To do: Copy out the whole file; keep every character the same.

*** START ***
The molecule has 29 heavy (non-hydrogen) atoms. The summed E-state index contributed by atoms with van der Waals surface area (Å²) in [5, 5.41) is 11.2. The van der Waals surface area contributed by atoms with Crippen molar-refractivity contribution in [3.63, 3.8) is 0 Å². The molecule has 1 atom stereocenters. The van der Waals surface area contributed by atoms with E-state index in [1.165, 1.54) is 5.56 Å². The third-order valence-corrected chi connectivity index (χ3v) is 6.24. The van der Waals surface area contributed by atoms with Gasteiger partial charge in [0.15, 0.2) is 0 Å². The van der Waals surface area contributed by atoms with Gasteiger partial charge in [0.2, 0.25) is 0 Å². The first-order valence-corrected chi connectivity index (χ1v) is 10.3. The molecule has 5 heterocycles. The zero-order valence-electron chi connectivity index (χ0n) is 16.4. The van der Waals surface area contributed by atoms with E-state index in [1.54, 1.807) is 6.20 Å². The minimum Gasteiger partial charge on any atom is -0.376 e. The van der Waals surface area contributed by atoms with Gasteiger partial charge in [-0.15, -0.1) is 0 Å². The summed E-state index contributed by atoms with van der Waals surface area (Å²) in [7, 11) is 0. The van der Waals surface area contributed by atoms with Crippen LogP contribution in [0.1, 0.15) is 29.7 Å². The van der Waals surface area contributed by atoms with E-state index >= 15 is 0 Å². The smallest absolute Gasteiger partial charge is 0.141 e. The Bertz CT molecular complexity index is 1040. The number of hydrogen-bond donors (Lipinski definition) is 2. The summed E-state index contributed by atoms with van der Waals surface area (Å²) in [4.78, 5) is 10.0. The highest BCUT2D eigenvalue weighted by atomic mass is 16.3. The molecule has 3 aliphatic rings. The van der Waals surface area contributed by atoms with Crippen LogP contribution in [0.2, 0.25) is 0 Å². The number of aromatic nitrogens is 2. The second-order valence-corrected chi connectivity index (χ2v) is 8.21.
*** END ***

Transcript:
The molecule has 29 heavy (non-hydrogen) atoms. The summed E-state index contributed by atoms with van der Waals surface area (Å²) in [5, 5.41) is 11.2. The van der Waals surface area contributed by atoms with Crippen molar-refractivity contribution in [3.63, 3.8) is 0 Å². The molecule has 1 atom stereocenters. The van der Waals surface area contributed by atoms with E-state index in [1.165, 1.54) is 5.56 Å². The third-order valence-corrected chi connectivity index (χ3v) is 6.24. The van der Waals surface area contributed by atoms with Gasteiger partial charge in [0.15, 0.2) is 0 Å². The van der Waals surface area contributed by atoms with Gasteiger partial charge in [0.2, 0.25) is 0 Å². The first-order valence-corrected chi connectivity index (χ1v) is 10.3. The molecule has 5 heterocycles. The zero-order valence-electron chi connectivity index (χ0n) is 16.4. The van der Waals surface area contributed by atoms with E-state index in [1.54, 1.807) is 6.20 Å². The minimum Gasteiger partial charge on any atom is -0.376 e. The van der Waals surface area contributed by atoms with Gasteiger partial charge in [-0.15, -0.1) is 0 Å². The summed E-state index contributed by atoms with van der Waals surface area (Å²) in [7, 11) is 0. The van der Waals surface area contributed by atoms with Crippen LogP contribution in [0.1, 0.15) is 29.7 Å². The van der Waals surface area contributed by atoms with E-state index >= 15 is 0 Å². The smallest absolute Gasteiger partial charge is 0.141 e. The Bertz CT molecular complexity index is 1040. The number of hydrogen-bond donors (Lipinski definition) is 2. The summed E-state index contributed by atoms with van der Waals surface area (Å²) in [4.78, 5) is 10.0. The highest BCUT2D eigenvalue weighted by atomic mass is 16.3. The molecule has 3 aliphatic rings. The van der Waals surface area contributed by atoms with Crippen LogP contribution in [0.2, 0.25) is 0 Å². The number of aromatic nitrogens is 2. The second-order valence-corrected chi connectivity index (χ2v) is 8.21.